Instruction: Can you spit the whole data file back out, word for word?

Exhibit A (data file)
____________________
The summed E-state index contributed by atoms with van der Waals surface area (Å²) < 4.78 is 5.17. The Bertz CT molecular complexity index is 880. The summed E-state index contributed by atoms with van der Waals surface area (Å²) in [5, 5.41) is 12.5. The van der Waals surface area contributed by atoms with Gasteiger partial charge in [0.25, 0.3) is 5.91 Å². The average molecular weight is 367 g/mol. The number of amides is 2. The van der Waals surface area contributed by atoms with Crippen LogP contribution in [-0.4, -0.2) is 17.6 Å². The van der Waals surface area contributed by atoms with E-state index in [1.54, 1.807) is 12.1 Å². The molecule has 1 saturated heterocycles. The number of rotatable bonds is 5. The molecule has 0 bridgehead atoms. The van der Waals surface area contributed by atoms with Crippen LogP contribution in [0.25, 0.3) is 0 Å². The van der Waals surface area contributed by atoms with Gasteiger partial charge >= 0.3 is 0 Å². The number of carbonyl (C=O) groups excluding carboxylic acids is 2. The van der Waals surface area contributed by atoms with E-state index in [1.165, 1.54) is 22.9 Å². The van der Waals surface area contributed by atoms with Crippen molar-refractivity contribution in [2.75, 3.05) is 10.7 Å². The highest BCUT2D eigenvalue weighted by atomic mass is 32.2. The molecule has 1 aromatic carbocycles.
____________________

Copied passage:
The summed E-state index contributed by atoms with van der Waals surface area (Å²) < 4.78 is 5.17. The Bertz CT molecular complexity index is 880. The summed E-state index contributed by atoms with van der Waals surface area (Å²) in [5, 5.41) is 12.5. The van der Waals surface area contributed by atoms with Gasteiger partial charge in [0.25, 0.3) is 5.91 Å². The average molecular weight is 367 g/mol. The number of amides is 2. The van der Waals surface area contributed by atoms with Crippen LogP contribution in [-0.4, -0.2) is 17.6 Å². The van der Waals surface area contributed by atoms with E-state index in [1.54, 1.807) is 12.1 Å². The molecule has 1 saturated heterocycles. The number of rotatable bonds is 5. The molecule has 0 bridgehead atoms. The van der Waals surface area contributed by atoms with Crippen LogP contribution in [0.25, 0.3) is 0 Å². The van der Waals surface area contributed by atoms with Gasteiger partial charge >= 0.3 is 0 Å². The number of carbonyl (C=O) groups excluding carboxylic acids is 2. The van der Waals surface area contributed by atoms with E-state index in [1.165, 1.54) is 22.9 Å². The van der Waals surface area contributed by atoms with Crippen molar-refractivity contribution in [2.75, 3.05) is 10.7 Å². The highest BCUT2D eigenvalue weighted by atomic mass is 32.2. The molecule has 1 aromatic carbocycles.